Spring selling season has started early again in 2023, according to Zonda.
Spring selling season has started early again in 2023, according to Zonda.

The spring selling season of 2024 has gotten off to a strong start, with the February new-home sales increasing 11.4% compared to a year ago, according to Zonda. Zonda’s new home sales metric estimates there were 718,098 new homes sold on a seasonally adjusted basis in February, down slightly from January levels.

On a non-seasonally adjusted basis, 61,799 homes were sold in February, 13.5% higher than last year and 6.4% above February 2019 levels. Revised Zonda numbers show 671,000 new homes were sold in the full year of 2023, an 11% increase from 2022.

The U.S. Zonda Market Ranking (ZMR) for February came in as slightly overperforming, up from average in the same period of 2023. While higher interest rates and prices have deterred some buyers, those with a strong need for a home are finding ways to make home purchases happen, including with the ongoing assistance of home builder incentives.

The strength of the new-home market comes as the resale market remains constrained. Existing-home inventory increased 15% year over year, but still remains 40% lower than pre-pandemic levels. In response to limited inventory, home builders have ramped up starts activity, with 80% planning to increase their build rate in 2024 compared to 2023, according to Zonda.

“We need to remember not to paint the housing market with a broad brush,” Zonda chief economist Ali Wolf says. “Market strength varies greatly by region and price range. For example, eastern markets are generally outperforming the West, and high-end homes are selling fast relative to themselves due to less price-sensitive buyers.”

Zonda’s New Home Pending Sales Index (PSI), which accounts for fluctuations in supply by combining total sales volume with the average sales rate per month per community, came in with a reading of 141.5 in February, a 10.9% increase from February 2023 levels. The index remains 18.7% below cycle highs, but also improved 2.3% on a month-over-month basis.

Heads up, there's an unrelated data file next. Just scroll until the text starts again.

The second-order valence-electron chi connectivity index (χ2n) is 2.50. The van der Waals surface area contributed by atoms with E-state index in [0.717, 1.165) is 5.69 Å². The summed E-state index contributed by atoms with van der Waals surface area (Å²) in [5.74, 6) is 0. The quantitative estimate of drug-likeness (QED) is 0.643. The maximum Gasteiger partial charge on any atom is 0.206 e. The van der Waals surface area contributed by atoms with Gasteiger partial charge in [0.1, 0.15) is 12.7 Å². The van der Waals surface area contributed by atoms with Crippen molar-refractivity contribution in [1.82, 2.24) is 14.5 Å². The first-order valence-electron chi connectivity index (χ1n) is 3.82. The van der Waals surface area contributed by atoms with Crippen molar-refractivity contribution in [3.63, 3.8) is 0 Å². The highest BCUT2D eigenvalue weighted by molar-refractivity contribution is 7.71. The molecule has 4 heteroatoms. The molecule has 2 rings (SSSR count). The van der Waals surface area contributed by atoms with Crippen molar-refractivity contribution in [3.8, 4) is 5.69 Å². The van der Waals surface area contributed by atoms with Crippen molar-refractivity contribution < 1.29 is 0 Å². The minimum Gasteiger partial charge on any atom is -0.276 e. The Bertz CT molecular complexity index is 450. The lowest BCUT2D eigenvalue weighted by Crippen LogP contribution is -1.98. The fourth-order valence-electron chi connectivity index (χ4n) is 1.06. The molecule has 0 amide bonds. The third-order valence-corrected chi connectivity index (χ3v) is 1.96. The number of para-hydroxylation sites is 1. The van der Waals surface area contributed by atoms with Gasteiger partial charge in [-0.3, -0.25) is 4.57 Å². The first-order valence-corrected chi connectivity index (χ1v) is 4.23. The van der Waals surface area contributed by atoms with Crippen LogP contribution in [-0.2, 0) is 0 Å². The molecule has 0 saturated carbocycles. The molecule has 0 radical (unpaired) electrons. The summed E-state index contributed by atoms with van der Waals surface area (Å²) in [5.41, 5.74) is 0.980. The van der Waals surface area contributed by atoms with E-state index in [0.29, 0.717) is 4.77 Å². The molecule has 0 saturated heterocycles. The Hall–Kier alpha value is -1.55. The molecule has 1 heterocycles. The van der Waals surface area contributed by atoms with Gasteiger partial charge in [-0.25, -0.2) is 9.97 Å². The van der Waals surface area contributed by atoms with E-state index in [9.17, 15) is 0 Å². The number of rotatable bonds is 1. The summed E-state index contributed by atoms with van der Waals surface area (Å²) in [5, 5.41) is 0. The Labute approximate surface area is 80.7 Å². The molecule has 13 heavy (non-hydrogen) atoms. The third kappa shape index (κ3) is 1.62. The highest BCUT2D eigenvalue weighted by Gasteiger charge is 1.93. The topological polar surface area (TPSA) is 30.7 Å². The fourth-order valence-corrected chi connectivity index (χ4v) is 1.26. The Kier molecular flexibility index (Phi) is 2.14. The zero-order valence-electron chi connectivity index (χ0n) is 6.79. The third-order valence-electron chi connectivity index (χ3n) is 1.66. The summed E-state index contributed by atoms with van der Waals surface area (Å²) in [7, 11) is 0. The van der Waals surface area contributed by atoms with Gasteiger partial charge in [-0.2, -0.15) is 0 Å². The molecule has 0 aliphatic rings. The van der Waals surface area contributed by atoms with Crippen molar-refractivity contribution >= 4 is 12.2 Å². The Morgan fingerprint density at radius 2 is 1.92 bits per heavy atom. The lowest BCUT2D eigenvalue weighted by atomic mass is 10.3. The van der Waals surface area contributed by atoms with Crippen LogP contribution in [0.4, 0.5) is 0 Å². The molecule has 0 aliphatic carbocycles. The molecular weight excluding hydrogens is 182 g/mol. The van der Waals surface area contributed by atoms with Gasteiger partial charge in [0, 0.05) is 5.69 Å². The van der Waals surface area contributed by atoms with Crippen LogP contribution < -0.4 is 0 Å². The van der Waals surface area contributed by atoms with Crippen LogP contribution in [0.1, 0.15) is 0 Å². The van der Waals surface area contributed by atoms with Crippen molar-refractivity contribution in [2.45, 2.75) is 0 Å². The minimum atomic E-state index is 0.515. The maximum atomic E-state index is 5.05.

The markets that experienced the strongest increases relative to last year were Phoenix (+34.9%), Denver (+34.1%), and Las Vegas (+33.7%). Each metro also posted increases in the PSI of greater than 20% compared to 2019.

The PSI declined year over year in San Francisco (-11.8%), Jacksonville (-9.9%), and Dallas (-6.0%). On a monthly basis, Cincinnati, Denver, and Jacksonville performed best, according to the PSI.

The ZMR—which accounts for both sales pace and volume, is seasonally adjusted, and its taken as a percentage relative to a baseline market average—helps determine how markets are performing relative to historical activity. In February, the ZMR was 113.7, indicating a slightly overperforming market. The ZMR does not account for what it takes to sell a home; securing a sale may still feel difficult in a significantly overperforming market, according to Zonda.

On a metro level, 64% of the 50 markets analyzed by Zonda were overperforming in February, 22% were average, and 14% were underperforming.

National home prices decreased across entry-level, move-up, and high-end homes on a year-over-year basis in February. Entry-level prices fell 2.1% to $329,955, move-up prices fell 1.7% to $517,074, and high-end home prices fell 0.2% to $911,228. According to Zonda, the declines represent smaller home sizes, differing locations, and select price drops.

Zonda’s monthly survey of builders indicates 51% of respondents raised prices in February, up from 42% in January. A further 46% of builders reported holding prices flat, down from 54% in January. Incentives still remain a common tool for builder to help address affordability for buyers: 57% of new-home communities offered incentives in February, an increase compared to the previous month.

The count of actively-selling communities (14,516) increased 3.7% compared to February 2023, but slipped 2.2% on a month-over-month basis. Total community count is 24.3% below the same month in 2019. Zonda defines a community as anywhere where five or more units are for sale.

Salt Lake City (+13.1%), Orlando (+12.7%), and Austin (+12.6%) grew community count the most year over year, but community count in each was well below 2019 levels, according to Zonda. San Francisco (-19.3%), Philadelphia (-16.7%), and Cincinnati (-13.4%) experienced the largest declines in community count compared to 2023.

National quick move-ins (QMIs) totaled 26,726 in February, down 10.2% compared to February 2023 and down 9.1% compared to January levels. Despite the declines, QMIs are 193.6% above 2019 levels. QMIs remain a great option for many buyers due to the ongoing lack of resale supply; several builders have pivoted towards spec-heavy strategies to help increase QMI levels and capture demand for today’s home buyers.

Twenty-eight percent of Zonda’s select markets increased QMI count year over year, led by Cincinnati (+38.9%), Riverside/San Bernardino (+34.6%), and Houston (+11.4%). QMIs are lower than 2019 levels in Seattle (-72%), San Francisco (-60%), and New York (-55%).